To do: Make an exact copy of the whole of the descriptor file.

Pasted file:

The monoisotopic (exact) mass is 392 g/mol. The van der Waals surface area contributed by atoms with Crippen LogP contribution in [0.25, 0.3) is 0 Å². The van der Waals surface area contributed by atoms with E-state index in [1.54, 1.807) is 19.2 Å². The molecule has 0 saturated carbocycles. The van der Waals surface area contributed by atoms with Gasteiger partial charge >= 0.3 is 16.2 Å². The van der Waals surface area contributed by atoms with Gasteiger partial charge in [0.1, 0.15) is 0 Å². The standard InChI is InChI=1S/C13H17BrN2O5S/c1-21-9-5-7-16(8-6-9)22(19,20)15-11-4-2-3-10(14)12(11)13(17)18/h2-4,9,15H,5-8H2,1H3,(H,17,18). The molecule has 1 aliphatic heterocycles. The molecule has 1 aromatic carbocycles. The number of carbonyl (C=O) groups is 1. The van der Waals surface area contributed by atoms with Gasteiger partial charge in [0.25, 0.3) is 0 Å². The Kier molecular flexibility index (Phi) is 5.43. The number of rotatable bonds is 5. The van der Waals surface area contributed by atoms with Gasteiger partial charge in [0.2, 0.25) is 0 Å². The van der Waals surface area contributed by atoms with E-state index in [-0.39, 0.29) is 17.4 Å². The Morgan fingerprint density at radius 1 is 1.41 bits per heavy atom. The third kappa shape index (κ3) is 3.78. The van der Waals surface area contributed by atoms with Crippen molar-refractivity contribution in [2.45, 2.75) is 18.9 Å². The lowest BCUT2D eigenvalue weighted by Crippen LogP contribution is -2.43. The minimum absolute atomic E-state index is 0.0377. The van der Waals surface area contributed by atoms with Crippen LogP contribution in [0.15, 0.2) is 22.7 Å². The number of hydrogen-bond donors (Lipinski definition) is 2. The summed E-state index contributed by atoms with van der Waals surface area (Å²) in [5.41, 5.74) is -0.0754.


The monoisotopic (exact) mass is 392 g/mol. The van der Waals surface area contributed by atoms with Crippen LogP contribution in [0.25, 0.3) is 0 Å². The van der Waals surface area contributed by atoms with E-state index in [1.54, 1.807) is 19.2 Å². The molecule has 0 saturated carbocycles. The van der Waals surface area contributed by atoms with Gasteiger partial charge >= 0.3 is 16.2 Å². The van der Waals surface area contributed by atoms with Gasteiger partial charge in [0.1, 0.15) is 0 Å². The standard InChI is InChI=1S/C13H17BrN2O5S/c1-21-9-5-7-16(8-6-9)22(19,20)15-11-4-2-3-10(14)12(11)13(17)18/h2-4,9,15H,5-8H2,1H3,(H,17,18). The molecule has 1 aliphatic heterocycles. The molecule has 1 aromatic carbocycles. The number of carbonyl (C=O) groups is 1. The van der Waals surface area contributed by atoms with Gasteiger partial charge in [0.25, 0.3) is 0 Å². The Kier molecular flexibility index (Phi) is 5.43. The number of rotatable bonds is 5. The van der Waals surface area contributed by atoms with Gasteiger partial charge in [0.2, 0.25) is 0 Å². The van der Waals surface area contributed by atoms with E-state index in [-0.39, 0.29) is 17.4 Å². The Morgan fingerprint density at radius 1 is 1.41 bits per heavy atom. The third kappa shape index (κ3) is 3.78. The van der Waals surface area contributed by atoms with Crippen molar-refractivity contribution in [2.45, 2.75) is 18.9 Å². The lowest BCUT2D eigenvalue weighted by Crippen LogP contribution is -2.43. The minimum absolute atomic E-state index is 0.0377. The van der Waals surface area contributed by atoms with Crippen LogP contribution in [0.15, 0.2) is 22.7 Å². The number of hydrogen-bond donors (Lipinski definition) is 2. The summed E-state index contributed by atoms with van der Waals surface area (Å²) in [5.41, 5.74) is -0.0754.